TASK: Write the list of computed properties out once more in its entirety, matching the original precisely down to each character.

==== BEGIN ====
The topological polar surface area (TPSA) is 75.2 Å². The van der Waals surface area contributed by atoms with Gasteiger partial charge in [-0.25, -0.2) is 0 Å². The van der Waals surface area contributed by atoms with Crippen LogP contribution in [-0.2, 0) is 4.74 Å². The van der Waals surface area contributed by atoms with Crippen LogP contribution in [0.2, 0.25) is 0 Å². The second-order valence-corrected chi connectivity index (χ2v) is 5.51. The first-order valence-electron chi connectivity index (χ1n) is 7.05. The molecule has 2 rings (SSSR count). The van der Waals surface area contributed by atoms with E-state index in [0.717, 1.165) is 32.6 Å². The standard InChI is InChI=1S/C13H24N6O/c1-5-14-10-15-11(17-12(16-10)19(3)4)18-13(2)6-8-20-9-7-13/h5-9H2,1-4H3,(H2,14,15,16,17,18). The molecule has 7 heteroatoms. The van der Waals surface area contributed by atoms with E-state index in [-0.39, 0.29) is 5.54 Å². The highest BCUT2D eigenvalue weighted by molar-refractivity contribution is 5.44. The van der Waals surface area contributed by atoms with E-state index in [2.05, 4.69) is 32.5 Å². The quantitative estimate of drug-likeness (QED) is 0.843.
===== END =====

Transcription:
The topological polar surface area (TPSA) is 75.2 Å². The van der Waals surface area contributed by atoms with Gasteiger partial charge in [-0.25, -0.2) is 0 Å². The van der Waals surface area contributed by atoms with Crippen LogP contribution in [-0.2, 0) is 4.74 Å². The van der Waals surface area contributed by atoms with Crippen LogP contribution in [0.2, 0.25) is 0 Å². The second-order valence-corrected chi connectivity index (χ2v) is 5.51. The first-order valence-electron chi connectivity index (χ1n) is 7.05. The molecule has 2 rings (SSSR count). The van der Waals surface area contributed by atoms with E-state index in [0.717, 1.165) is 32.6 Å². The standard InChI is InChI=1S/C13H24N6O/c1-5-14-10-15-11(17-12(16-10)19(3)4)18-13(2)6-8-20-9-7-13/h5-9H2,1-4H3,(H2,14,15,16,17,18). The molecule has 7 heteroatoms. The van der Waals surface area contributed by atoms with E-state index in [-0.39, 0.29) is 5.54 Å². The highest BCUT2D eigenvalue weighted by molar-refractivity contribution is 5.44. The van der Waals surface area contributed by atoms with E-state index in [2.05, 4.69) is 32.5 Å². The quantitative estimate of drug-likeness (QED) is 0.843.